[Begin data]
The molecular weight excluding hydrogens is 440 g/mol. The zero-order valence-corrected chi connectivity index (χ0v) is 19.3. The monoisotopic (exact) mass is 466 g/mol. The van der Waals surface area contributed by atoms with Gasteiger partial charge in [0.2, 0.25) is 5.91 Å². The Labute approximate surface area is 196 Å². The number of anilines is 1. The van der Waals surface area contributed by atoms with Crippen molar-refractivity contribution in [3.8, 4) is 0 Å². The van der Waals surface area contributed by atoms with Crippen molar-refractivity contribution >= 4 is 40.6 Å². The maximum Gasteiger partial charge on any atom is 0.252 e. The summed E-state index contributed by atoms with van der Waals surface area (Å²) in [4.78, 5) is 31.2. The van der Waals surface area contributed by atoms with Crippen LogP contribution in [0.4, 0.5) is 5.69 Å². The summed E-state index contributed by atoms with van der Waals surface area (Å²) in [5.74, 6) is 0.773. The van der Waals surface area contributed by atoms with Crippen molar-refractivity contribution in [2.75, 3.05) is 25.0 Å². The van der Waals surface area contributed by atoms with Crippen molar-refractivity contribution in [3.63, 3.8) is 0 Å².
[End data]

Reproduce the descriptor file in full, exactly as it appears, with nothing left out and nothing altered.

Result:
The molecular weight excluding hydrogens is 440 g/mol. The zero-order valence-corrected chi connectivity index (χ0v) is 19.3. The monoisotopic (exact) mass is 466 g/mol. The van der Waals surface area contributed by atoms with Gasteiger partial charge in [0.2, 0.25) is 5.91 Å². The Labute approximate surface area is 196 Å². The number of anilines is 1. The van der Waals surface area contributed by atoms with Crippen molar-refractivity contribution in [3.8, 4) is 0 Å². The van der Waals surface area contributed by atoms with Crippen molar-refractivity contribution >= 4 is 40.6 Å². The maximum Gasteiger partial charge on any atom is 0.252 e. The summed E-state index contributed by atoms with van der Waals surface area (Å²) in [4.78, 5) is 31.2. The van der Waals surface area contributed by atoms with Crippen LogP contribution in [0.4, 0.5) is 5.69 Å². The summed E-state index contributed by atoms with van der Waals surface area (Å²) in [5.74, 6) is 0.773. The van der Waals surface area contributed by atoms with Crippen molar-refractivity contribution in [2.75, 3.05) is 25.0 Å². The van der Waals surface area contributed by atoms with Crippen molar-refractivity contribution in [3.63, 3.8) is 0 Å².